As temperatures have plummeted and fuel costs have surged this winter, more people are having trouble paying to keep their houses warm.
The Energy Department's Energy Information Administration predicts that home heating-oil prices this winter will be more than 20 percent higher than the average of the past five years. Last week, natural gas prices hit record levels because of cold weather and speculation linked to the Iraq crisis.
In late January, President Bush ordered the release of an additional $200 million in Low Income Home Energy Assistance Program (LIHEAP) funds to help more than 4 million people nationally with heating costs.
In the Washington area, the District received nearly $538,000 in additional funding, while Maryland got $3.8 million and Virginia got $4.6 million.
The states divvy up the money among localities. Each state has its own income and other qualifications. In the Maryland Energy Assistance Program, for example, residents can make a maximum of $13,290 for a single-person household. A household of six can have an annual income of up to $36,390.
A separate program called the Washington Area Fuel Fund (WAFF), sponsored by Washington Gas and administered by the Salvation Army, helps with winter heating costs as well. LIHEAP funds began to be distributed in mid-November, while WAFF kicked in on Jan. 2, after some people had exhausted help available from LIHEAP.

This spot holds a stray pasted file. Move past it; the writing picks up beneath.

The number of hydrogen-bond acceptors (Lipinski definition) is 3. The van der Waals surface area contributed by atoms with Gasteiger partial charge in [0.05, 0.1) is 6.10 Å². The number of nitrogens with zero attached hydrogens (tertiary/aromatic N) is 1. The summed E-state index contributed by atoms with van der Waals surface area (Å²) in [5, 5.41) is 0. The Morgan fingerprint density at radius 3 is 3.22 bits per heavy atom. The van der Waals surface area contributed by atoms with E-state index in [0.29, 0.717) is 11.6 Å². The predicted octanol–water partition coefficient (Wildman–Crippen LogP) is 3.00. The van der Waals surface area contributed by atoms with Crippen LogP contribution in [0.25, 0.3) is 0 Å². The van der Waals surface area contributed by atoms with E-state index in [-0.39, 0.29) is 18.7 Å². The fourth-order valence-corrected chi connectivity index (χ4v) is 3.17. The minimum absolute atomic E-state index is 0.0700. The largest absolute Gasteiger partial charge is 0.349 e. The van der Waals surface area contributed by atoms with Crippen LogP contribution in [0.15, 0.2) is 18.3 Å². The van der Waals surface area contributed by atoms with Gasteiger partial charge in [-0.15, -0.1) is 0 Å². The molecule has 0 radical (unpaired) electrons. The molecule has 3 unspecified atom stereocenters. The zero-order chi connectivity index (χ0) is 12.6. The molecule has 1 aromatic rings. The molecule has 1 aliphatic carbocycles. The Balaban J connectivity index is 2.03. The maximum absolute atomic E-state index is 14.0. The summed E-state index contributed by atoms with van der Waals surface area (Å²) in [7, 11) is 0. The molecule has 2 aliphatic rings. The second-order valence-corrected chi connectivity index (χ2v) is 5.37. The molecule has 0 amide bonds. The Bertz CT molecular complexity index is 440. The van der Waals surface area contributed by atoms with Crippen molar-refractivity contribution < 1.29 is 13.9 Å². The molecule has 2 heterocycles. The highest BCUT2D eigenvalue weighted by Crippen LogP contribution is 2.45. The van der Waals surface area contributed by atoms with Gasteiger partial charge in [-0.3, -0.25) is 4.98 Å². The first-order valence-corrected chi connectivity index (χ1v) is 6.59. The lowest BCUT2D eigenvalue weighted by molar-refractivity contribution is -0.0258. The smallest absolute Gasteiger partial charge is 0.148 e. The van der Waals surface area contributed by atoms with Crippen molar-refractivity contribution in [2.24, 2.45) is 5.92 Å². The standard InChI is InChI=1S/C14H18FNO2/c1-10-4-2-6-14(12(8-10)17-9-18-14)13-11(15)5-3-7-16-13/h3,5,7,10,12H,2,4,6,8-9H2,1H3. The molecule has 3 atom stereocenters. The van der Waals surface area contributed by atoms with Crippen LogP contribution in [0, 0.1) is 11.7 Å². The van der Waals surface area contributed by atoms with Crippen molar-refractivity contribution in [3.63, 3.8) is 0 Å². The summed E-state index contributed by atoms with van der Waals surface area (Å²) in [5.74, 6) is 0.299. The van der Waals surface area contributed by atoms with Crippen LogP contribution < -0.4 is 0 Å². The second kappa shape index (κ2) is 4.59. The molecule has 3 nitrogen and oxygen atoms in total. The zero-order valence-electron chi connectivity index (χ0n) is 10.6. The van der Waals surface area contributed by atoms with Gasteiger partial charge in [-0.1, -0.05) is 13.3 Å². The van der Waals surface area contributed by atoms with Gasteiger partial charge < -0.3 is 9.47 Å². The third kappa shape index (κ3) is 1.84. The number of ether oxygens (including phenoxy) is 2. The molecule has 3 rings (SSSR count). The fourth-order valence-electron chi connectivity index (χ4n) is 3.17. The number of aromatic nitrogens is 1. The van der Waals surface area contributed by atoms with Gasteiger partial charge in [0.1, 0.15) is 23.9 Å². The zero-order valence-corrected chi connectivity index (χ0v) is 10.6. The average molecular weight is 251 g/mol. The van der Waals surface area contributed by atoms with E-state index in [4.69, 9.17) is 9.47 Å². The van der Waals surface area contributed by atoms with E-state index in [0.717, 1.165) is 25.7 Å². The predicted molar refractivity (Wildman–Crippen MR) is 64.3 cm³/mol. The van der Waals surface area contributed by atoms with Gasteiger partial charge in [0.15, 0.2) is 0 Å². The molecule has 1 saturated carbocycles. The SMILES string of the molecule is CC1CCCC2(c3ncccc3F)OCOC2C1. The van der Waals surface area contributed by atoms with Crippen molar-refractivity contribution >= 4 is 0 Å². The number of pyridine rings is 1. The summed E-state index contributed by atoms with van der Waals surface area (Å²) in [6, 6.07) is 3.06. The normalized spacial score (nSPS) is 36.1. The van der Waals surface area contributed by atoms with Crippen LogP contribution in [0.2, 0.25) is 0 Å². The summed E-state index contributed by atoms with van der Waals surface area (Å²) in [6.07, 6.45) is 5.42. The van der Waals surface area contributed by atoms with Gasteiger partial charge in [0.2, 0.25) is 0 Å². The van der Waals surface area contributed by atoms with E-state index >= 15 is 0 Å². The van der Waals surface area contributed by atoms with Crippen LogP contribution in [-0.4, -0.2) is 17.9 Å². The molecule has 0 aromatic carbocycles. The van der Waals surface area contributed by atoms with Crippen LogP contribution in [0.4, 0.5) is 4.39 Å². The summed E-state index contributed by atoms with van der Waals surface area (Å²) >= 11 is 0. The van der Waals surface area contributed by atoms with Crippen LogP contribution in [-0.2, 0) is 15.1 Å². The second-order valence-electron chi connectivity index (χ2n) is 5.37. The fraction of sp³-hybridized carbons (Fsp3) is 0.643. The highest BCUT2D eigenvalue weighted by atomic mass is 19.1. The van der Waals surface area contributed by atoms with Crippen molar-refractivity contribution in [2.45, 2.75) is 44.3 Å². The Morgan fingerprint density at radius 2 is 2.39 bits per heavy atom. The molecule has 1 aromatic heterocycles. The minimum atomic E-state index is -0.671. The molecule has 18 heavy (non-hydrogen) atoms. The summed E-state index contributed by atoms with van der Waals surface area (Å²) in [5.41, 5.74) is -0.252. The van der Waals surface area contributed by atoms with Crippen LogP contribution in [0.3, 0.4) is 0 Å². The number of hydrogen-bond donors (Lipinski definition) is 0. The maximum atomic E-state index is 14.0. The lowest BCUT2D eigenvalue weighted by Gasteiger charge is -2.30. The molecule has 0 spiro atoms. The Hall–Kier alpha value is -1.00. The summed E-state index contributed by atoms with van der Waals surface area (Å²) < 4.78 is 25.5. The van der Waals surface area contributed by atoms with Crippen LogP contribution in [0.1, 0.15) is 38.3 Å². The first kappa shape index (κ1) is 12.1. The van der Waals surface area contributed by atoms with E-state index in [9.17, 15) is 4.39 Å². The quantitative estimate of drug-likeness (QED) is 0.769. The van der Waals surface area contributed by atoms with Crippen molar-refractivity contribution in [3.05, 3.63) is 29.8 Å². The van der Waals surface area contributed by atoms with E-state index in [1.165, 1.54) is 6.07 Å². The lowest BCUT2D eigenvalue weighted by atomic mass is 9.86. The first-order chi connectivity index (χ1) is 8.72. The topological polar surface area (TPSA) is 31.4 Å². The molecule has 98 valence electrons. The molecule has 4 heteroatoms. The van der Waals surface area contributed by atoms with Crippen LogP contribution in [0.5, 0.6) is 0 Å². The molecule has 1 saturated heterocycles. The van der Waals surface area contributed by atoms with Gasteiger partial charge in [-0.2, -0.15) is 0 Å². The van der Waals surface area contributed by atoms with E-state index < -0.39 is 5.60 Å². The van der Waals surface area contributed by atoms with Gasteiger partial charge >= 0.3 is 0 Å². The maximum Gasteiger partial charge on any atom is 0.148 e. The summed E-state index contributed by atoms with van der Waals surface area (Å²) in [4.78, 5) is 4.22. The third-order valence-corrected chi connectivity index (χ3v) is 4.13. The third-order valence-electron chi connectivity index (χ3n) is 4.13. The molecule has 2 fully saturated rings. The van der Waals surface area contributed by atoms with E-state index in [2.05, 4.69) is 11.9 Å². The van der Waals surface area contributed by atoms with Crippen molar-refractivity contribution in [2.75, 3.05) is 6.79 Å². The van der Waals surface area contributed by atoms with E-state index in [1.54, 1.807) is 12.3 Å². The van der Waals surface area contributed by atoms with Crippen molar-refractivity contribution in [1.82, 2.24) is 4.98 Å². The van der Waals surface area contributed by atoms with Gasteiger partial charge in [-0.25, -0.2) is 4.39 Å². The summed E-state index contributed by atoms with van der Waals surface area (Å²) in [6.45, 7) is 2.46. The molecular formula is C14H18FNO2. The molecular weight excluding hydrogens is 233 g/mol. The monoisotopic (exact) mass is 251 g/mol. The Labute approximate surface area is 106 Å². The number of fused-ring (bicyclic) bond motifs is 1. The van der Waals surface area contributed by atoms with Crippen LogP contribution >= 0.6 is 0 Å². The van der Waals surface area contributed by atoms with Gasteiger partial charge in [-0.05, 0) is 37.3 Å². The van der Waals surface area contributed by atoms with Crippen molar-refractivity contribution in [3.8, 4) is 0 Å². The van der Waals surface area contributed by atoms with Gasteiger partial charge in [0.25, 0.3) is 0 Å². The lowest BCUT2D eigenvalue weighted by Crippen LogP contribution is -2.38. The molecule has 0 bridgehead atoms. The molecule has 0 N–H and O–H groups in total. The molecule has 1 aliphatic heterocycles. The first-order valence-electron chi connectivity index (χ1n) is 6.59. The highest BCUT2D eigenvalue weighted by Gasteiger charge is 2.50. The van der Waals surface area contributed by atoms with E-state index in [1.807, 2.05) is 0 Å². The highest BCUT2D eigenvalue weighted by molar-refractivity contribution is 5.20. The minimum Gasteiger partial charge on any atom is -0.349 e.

WAFF, which began 19 years ago, is funded through donations, mainly from Washington Gas customers. The fund collects about $800,000 a year. Still, it's rarely enough to meet the need, said Ernest Holz, WAFF's director. The fund pays $400 directly to a customer's utility company for the season. When the money runs out, the fund turns people away even if it's still cold outside.
"I anticipate we're going to have a short season this year," he said. "We're already low on funds because of the cold weather and most likely economic conditions as well."
Income ceilings for WAFF are slightly higher than for LIHEAP. For example, a single-person household annual income can be up to $15,700.
In addition to these sources of heating help, many private groups that offer housing assistance help with utility payments on a one-time basis during a financial emergency.
Local utilities also offer aid. In most cases, when residents sign up for a state energy assistance program, they will be given information on utility company programs. Pepco, for example, requires that you be qualified for assistance for the state program before being referred to the company for assistance.
Once qualified, Pepco customers can get a portion off their electricity bills. Pepco also offers an extended-payment-date plan for those who rely on government checks such as Social Security, so that they can pay electric bills late if their checks don't arrive on time.
"If a customer calls us and says they're having trouble paying the bill, we'll work with them on a payment plan," Pepco spokesman Robert Dobkin said. "We want to help them find a solution so they can remain a customer."